Video Triptych of 3 Chapters - Part 3 of 3
"I gave them...my English translation of "Ariosto", which I got at Dublin; which their teachers took very thankfully, and soon after shewed it to the earl, who call'd to see it openly, and would needs hear some part of it read. I turn'd (as it had been by chance) to the beginning of the 45th Canto, and some other passages of the book, which he seemed to like so well, that he solemnly swore his boys should read all the book over to him".
REPORT OF A JOURNEY INTO THE NORTH OF IRELAND, Written to Justice Carey, by Sir John Harington, 1599.
The final film in the CRYPTOGRAPH trilogy brings historical obsession into the awkward present, and illustrates the power of transcending history alongside the knowledge and understanding of it.
Feat. Ol' Man River Raw Remix by OISHI
Video Triptych of 3 Chapters - Part 2 of 3
"So, for each of them, this meeting by the river was a mysterious turn, a hiatus, a frozen frame in a violent action, a moment when those on either bank could see what was happening but not hear what was being said."
Something to Write Home About, Seamus Heaney.
September 1599. O'Neill and Essex meet at the River Glyde to discuss a terms for possible truce. O'Neill, on horseback, brings his horse deep into the river. Essex faces him on the opposite bank. Both are alone. There is no record of their conversation. Two years later, Essex was dead, an apparent traitor. Many years later O'Neill had fled Ulster and was in exile in Rome.
Video Triptych of 3 Chapters - Part 1 of 3
A paean to synecdochism, the immersion of the "I" into nature.
Text emerging through recomposition of a sentence written by the most synecdochal figures of the English Renaissance, Robert Devereux, 2nd Earl of Essex, in a letter to Elizabeth I :
"I will not fall like a star, but be consumed like a vapour by the same sun that drew me up to such a height."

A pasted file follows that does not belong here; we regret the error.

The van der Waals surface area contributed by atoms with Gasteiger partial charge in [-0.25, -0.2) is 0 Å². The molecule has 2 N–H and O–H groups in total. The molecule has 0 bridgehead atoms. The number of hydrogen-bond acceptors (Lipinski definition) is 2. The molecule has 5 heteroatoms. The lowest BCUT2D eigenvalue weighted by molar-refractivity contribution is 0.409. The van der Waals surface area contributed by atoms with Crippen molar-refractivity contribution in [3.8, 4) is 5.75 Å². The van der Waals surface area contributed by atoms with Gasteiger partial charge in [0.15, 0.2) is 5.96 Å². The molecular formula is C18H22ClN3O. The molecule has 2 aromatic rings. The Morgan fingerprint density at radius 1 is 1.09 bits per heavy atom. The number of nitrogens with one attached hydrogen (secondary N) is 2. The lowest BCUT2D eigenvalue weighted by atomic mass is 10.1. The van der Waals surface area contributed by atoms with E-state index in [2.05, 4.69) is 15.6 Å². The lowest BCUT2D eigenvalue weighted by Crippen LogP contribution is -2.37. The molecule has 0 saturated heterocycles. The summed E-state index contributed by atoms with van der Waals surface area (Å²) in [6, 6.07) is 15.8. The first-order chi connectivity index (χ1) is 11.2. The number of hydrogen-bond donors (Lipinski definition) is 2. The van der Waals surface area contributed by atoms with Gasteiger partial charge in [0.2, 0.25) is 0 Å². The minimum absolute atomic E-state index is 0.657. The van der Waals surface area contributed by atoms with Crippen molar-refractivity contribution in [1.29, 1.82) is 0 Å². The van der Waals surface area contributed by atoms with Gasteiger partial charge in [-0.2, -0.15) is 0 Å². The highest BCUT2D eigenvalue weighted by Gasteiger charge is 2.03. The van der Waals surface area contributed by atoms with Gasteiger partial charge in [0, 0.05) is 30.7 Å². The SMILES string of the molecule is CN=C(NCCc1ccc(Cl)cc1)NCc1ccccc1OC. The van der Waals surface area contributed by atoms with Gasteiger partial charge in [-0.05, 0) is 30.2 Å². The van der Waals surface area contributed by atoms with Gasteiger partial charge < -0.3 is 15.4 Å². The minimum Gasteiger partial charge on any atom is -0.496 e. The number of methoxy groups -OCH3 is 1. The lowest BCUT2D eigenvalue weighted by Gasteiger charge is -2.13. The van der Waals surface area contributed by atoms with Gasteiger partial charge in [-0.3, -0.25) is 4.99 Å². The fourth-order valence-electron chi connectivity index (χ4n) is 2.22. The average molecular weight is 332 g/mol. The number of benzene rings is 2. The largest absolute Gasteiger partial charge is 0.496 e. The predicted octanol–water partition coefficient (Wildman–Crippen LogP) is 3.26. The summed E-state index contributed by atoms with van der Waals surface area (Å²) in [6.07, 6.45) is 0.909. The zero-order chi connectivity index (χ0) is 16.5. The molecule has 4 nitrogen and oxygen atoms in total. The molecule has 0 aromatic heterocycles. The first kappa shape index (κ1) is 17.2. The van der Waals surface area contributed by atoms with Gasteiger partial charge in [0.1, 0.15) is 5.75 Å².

Developed as part of Film London FLAMIN Fellowship 2021/22
How They Have Performed Their Buildings (Property creates The Other)
1607, Ulster. Hugh O'Neill - de facto ruler of the region & chief irritant to the English in the Nine Years War - flees to Rome.While not without his own faults as a ruler, his absence creates a seismic power gap which the English forces ruthlessly exploit.
Developing on ideas of 'enclosure' + 'improvement' - key in encouraging the shift from feudalism to systemic capitalism in England - the English view Ulster as a laboratory for experimentation with forms of social & property relations for the production of profit and embark on one of their first colonies, the Ulster Plantation.
Developments from the Ulster experiments drive the English global colonial project + the development of global capitalism.
In Ulster, the new colonial settlements are defensive structures built to support the 'escheatment' of land from those living in the region + to sever land from historic modes of use. 'Property' - in the English legal sense - is created + enforced : "Land had to be free from customs and rights which interfered with the most productive use. Land had to become Property."
Other types of use and possession were outlawed and suppressed. A distinction is created amongst people between the included + the excluded and a troubling psychological legacy is created, a distinction between one and 'an other'.
Utilising textual abstractions from records of colonial construction of the time and visual references to the architecture and landscape of inclusion and exclusion (inc. London, Ireland and the Swiss Alps, where the excluded O'Neill meandered on his way to Rome), How They Have Performed Their Buildings evokes the ghosts of, and sense of exclusionary psychological dread emerging from, these old forms of colonial expansion, enclosure, inclusion + exclusion.
A visual and poetic archeology of spatial thought, the film explores the legacy of historic enclosure on spatial epistemology and feeling, a legacy we grapple with today in new forms of exclusion and fear of 'the other', such as nationalism, neo-colonial + corporate expansion into differentiated space + personal spatial distinctions & alienation.
Filmed on location in Ireland, Switzerland & London.
Available to watch here
Video & Text Work inspired by the important role of darkness in early Irish Literary technique :
"The deliberate use of enigmatic speech, too, is very well attested. In early Irish literature, the poetic rhetoric is described as having the qualities duibhe ('blackness' in the sense of obscurity), dorchatu ('darkness' in the sense of being mysterious) and dlúithe ('compactness'). The darkness of the poets' language is particularly stressed, and one early text poses the question 'where is poetry?' and then gives the answer 'in darkness' (i ndorchaidhéta)."
From, The Sacred Isle: Belief & Religion in Pre-Christian Ireland, Dáithí Ó hÓgáin
Available to view here